Coach Supervision: A Journey of Self-Integration


“One does not become enlightened by imagining figures of light, but by making the darkness conscious.

The latter procedure, however, is disagreeable and therefore not popular.”
― C.G. Jung

There will likely be an unending debate on whether coaching and/or supervision is transactional or transformational. My intention in this piece is not to answer that question, but rather to demonstrate that these two approaches can and should be integrated for clients to have a deep-enough experience that it is sustainable, and not a quick fix. This applies to coaching and supervision. Here, I will expand on how it unfolds in supervision, which in turn models how it might emerge for the coach in their practice with a coaching client.

Supervision addresses three aspects of the person: the individual as a human being, the individual as a coach, and the individual as a professional. For clarity, I am using different language in my descriptions, than what is used traditionally, because some of the original terms used may be ambiguous.

First, I will describe each of these aspects and then round off with how they integrate with each other.

The individual as a human being

When we interact with another person, even in a professional capacity, we come along with our personal psychological build up, perceptions of the world, cognitive, emotional, and somatic (bodily) experiences, preferences, biases, prejudices, and more. These will undoubtedly impact how we perceive and engage with clients, and this will largely happen implicitly (outside of our conscious awareness). We will have some experiences emerging from our engagement with clients which are a direct result of the client’s own psyche, and some experiences which are our own (not related to the client) but have been awakened by the engagement. Both will be subjectively experienced by the coach. Supervision brings these implicit experiences into awareness cognitively, emotionally, and physically. This then allows both the supervisor and supervisee access to a much wider and deeper scope of information relevant to the topic brought to supervision. It also serves a cathartic process in that awareness of implicit experience is a start and a part in processing it. An example would be a coach experiencing some form of anxiety relating to a client or a client situation, and through supervision recognising and resolving this anxiety. The philosophy underlying how this is done in supervision is Humanistic and the mode of relating is supportive. The coach and supervisor explore and integrate feeling.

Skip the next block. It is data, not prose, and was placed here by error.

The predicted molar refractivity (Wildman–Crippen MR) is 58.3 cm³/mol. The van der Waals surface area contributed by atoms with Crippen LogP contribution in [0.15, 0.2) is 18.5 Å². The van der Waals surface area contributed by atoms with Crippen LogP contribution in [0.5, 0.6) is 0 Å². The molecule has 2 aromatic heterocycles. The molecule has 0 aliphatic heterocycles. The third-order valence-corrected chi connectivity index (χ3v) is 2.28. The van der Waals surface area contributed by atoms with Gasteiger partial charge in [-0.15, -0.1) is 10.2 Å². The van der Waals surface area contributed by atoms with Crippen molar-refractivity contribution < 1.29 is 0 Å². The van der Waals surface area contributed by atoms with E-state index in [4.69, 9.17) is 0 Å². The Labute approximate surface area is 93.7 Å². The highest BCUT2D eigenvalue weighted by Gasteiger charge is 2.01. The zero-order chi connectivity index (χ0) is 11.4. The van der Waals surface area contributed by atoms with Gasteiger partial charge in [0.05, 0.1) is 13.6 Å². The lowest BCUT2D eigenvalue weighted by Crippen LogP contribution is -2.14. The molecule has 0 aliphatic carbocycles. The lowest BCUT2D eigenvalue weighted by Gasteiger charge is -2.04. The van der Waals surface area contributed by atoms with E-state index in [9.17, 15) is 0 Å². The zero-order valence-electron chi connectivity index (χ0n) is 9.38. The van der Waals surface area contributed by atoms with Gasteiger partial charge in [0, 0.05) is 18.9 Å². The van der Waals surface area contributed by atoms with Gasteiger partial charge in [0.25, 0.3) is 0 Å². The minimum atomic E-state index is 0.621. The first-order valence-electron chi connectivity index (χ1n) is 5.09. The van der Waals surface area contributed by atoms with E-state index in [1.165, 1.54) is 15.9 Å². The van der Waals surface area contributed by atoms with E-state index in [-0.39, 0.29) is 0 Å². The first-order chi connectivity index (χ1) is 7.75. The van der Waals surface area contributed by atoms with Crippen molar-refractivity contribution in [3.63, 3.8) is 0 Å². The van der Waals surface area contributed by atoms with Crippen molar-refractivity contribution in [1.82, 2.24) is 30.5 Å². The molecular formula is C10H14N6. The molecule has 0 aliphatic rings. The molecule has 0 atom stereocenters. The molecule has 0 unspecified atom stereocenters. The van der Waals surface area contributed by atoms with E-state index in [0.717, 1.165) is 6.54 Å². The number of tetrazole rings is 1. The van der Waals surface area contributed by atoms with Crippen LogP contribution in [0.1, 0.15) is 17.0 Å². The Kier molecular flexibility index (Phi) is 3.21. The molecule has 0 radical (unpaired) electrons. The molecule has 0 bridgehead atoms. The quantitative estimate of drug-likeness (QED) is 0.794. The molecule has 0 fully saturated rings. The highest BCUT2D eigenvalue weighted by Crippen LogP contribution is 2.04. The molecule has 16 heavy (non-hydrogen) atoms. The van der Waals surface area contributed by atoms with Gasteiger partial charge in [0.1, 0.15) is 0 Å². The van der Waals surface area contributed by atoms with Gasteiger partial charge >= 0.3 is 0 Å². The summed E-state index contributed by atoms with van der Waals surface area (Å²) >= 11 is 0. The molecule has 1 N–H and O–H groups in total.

The Individual as A Coach

There are implications to performing the role of coach for another person. Elements of this role are the coach’s framework, philosophy, interventions used, coaching knowledge, the contract with the client, etc. The dynamic which emerges between the coach and the parties/elements of their supervision topic (not the role) also needs consideration. Examples are the coaching client, the wider environment/organisation, the coach’s practice, and other parties to the coaching relationship. Unpacking, conceptualising, and understanding each of these elements and the relationship between them is largely a cognitive exercise. Using a theoretical framework for this purpose equips the coach with tools/concepts which can be applied not only to the case in point, but to past, present, and future coaching experiences. The philosophy applied in this aspect of supervision is Co-creative, the mode is developmental, with coach and supervisor exploring and developing thinking.

The Individual as A Professional

This is where the supervisor works with the coach to develop options for the application of their learning in the previous two aspects. This might take the form of further learning (e.g. training, research), an intentionally new approach to a situation, different behaviours in relation to a client, re-contracting with a client, or restructuring an aspect of the coach’s practice/business. The philosophy here is Behavioural, the mode is managerial (coach’s management of self and practice), and the focus is on action.

Each of these three aspects will be visited in a supervision session, usually in a cyclical nature. Each cycle affords a deeper exploration and integration of the learning about the whole of the situation (all the parties, dynamics, and experiences). This process and experience generate external and internal integration. Transactional analysis, a social psychology, describes human personality as comprising thinking, feeling, and behaviour. These are all explored and developed in supervision and thus integrated.

This piece has been largely a description of a process, which is not necessarily a framework used explicitly by the supervisor, but is integral to it and can be used as a guide. It also describes what happens in supervision from the perspective of a supervisor, and that does not (obviously) convey the experience. My hope in sharing this thinking is to provide some insight into the various aspects of supervision and how they relate to each other, and how it may benefit coaches.

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